On Jesusita Fire Turned Away from Trout Club

Posted on May 8 at 2:25 a.m.

-- CURRENT UPDATE -- 2am: No glow visible from Cathedral Oaks & Kellogg. No fire is big enough to show thru whatever smoke there is in between.
-- At 1 am I could see no fire nor even a glow from either the Patterson SB on-ramp or Turnpike SB offramp. Trees and hills do block both vantage points of were the fire must be, but lack of glow means nothing was big at that time. Wind there and also at Kellogg and C.O is very mild -- 2 to 5 mph.
-- Around midnight there were a few good flareups (bright glows) NE of CO and Kellogg. That bearing crosses Old SM Pass Rd where it just starts to climb. But I really really really doubt the fire was there. I'm sure is was from where that bearing crosses SM Pass (SR 154)... that first big curve to the right just up from the San Antonio Creek Rd tee. I heard from a firefigher around 10pm that the fire was at, or had crossed 154 near that tee intersection.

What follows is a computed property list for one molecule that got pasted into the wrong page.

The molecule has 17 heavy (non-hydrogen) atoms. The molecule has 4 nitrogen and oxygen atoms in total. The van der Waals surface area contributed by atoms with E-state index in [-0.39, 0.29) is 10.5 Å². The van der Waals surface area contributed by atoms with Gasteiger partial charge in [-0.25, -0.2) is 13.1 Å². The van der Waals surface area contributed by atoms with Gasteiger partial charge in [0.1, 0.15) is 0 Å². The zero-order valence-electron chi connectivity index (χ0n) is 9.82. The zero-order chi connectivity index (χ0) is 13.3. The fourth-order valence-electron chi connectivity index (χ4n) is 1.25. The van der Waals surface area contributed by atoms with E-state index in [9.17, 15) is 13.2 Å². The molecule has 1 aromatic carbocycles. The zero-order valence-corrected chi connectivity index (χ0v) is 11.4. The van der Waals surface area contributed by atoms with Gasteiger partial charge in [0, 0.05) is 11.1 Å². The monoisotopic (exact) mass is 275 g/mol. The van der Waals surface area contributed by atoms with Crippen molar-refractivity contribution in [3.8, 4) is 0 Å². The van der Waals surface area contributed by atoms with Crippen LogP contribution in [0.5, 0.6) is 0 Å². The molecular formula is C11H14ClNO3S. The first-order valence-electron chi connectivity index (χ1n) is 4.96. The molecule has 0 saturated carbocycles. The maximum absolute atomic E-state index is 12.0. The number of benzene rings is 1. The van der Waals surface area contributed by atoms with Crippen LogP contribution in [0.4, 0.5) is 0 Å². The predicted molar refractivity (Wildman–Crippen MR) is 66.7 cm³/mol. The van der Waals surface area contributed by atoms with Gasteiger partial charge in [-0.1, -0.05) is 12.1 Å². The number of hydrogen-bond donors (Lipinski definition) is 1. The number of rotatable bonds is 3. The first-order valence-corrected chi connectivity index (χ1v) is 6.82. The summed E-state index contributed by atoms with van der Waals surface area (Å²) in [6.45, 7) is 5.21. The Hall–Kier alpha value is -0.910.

On San Roque Area Update

Posted on May 8 at 2:07 a.m.

-- CURRENT UPDATE -- 2am: No glow at from CO & Kellogg. No fire is big enough to get thru whatever smoke there is in between.
-- At 1 am I could see no fire nor even a glow from either the Patterson SB on-ramp or Turnpike SB offramp. Trees and hills do block both vantage points of were the fire must be, but lack of glow means nothing was big at that time. Wind there and also at Kellogg and C.O is very mild -- 2 to 5 mph.
-- Around midnight there were a few good flareups (bright glows) NE of CO and Kellogg. That bearing crosses Old SM Pass Rd where it just starts to climb. But I really really really doubt the fire was there. I'm sure is was from where that bearing crosses SM Pass (SR 154)... that first big curve to the right just up from the San Antonio Creek Rd tee. I heard from a firefigher around 10pm that the fire was at, or had crossed 154 near that tee.

On Mandatory Evacuation: North of Cathedral Oaks to Patterson

Posted on July 10 at 11:32 p.m.

Reply to Cavela re: "One question for Erika: it appears that your map shows the fire crossing Old San Marcos Road on the eastern side, is this correct or am I reading it wrong? "
I believe you are reading it wrong. The only area on her map that crosses OSMR is the mustard colored area that also crosses 154 and Painted Cave Rd. Click on this area and a popup will explain this is an evac warning area. The fire area is the purple region (bluish where overlays the green LPNF area, and taupe where overlays the LPNF and evac warning areas).

On /gap-fire-map/ -- Gap Fire Maps